Carbamazepine-Induced Hemolytic and Aplastic Crises Associated with Reduced Glutathione Peroxidase Activity of Erythrocytes

Abstract

Although pure red cell aplasia is a well-known side effect of carbamazepine treatment, intravascular hemolytic anemia is rare. We describe a 5-year-old boy who developed concurrent intravascular hemolytic anemia and erythroblastopenia, probably due to carbamazepine. Carbamazepine treatment was subsequently discontinued, and the patient was treated with red blood cell transfusions, haptoglobin, and methylprednisolone. His hematologic abnormalities were almost fully recovered within 2 weeks. Examination of the patient’s and mother’s erythrocyte enzyme activities revealed mildly decreased erythrocyte glutathione peroxidase (GSH-Px) activity. We speculate that patients with reduced GSH-Px activity are at a high risk of developing carbamazepine-induced hemolytic crisis and/or aplastic crisis.

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Correspondence to Masaki Yamamoto or Nobuhiro Suzuki or Naoki Hatakeyama or Noriaki Kubo or Nobutada Tachi or Hitoshi Kanno or Hisaichi Fujii or Hiroyuki Tsutsumi.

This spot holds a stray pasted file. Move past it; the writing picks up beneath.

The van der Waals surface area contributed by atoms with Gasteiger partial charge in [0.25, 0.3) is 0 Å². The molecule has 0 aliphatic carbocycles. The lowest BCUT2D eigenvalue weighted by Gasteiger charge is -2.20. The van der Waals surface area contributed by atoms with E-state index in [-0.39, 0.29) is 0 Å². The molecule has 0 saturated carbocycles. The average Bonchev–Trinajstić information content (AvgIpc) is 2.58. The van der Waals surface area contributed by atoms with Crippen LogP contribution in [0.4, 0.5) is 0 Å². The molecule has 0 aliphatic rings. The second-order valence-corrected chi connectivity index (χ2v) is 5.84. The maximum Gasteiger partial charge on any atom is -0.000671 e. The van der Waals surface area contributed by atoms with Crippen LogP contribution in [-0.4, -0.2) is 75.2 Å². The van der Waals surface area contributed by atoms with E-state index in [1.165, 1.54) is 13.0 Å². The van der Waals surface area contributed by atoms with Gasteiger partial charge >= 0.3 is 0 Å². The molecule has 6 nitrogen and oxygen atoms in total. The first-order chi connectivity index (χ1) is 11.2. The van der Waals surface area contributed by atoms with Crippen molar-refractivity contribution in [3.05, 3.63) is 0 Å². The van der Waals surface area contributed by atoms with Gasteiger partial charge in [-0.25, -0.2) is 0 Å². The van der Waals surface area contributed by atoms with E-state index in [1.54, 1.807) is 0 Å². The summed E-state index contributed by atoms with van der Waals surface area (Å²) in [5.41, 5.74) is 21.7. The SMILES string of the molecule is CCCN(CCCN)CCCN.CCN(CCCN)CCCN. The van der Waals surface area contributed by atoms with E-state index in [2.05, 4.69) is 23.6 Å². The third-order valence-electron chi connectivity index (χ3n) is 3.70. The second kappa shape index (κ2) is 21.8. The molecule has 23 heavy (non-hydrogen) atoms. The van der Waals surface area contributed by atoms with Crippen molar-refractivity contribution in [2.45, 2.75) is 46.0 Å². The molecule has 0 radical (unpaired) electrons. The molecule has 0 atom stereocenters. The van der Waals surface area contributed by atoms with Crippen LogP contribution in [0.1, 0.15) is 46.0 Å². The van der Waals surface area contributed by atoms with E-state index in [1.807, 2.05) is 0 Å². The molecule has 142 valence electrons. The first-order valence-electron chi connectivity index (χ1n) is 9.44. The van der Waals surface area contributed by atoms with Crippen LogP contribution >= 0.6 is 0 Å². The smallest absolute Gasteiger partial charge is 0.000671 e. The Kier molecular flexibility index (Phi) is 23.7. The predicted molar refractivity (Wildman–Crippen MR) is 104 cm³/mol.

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Yamamoto, M., Suzuki, N., Hatakeyama, N. et al. Carbamazepine-Induced Hemolytic and Aplastic Crises Associated with Reduced Glutathione Peroxidase Activity of Erythrocytes. Int J Hematol 86, 325–328 (2007). https://doi.org/10.1532/IJH97.07027

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Key words

  • Intravascular hemolytic anemia
  • Hemolytic crisis
  • Aplastic crisis
  • Reduced glutathione peroxidase activity
  • Carbamazepine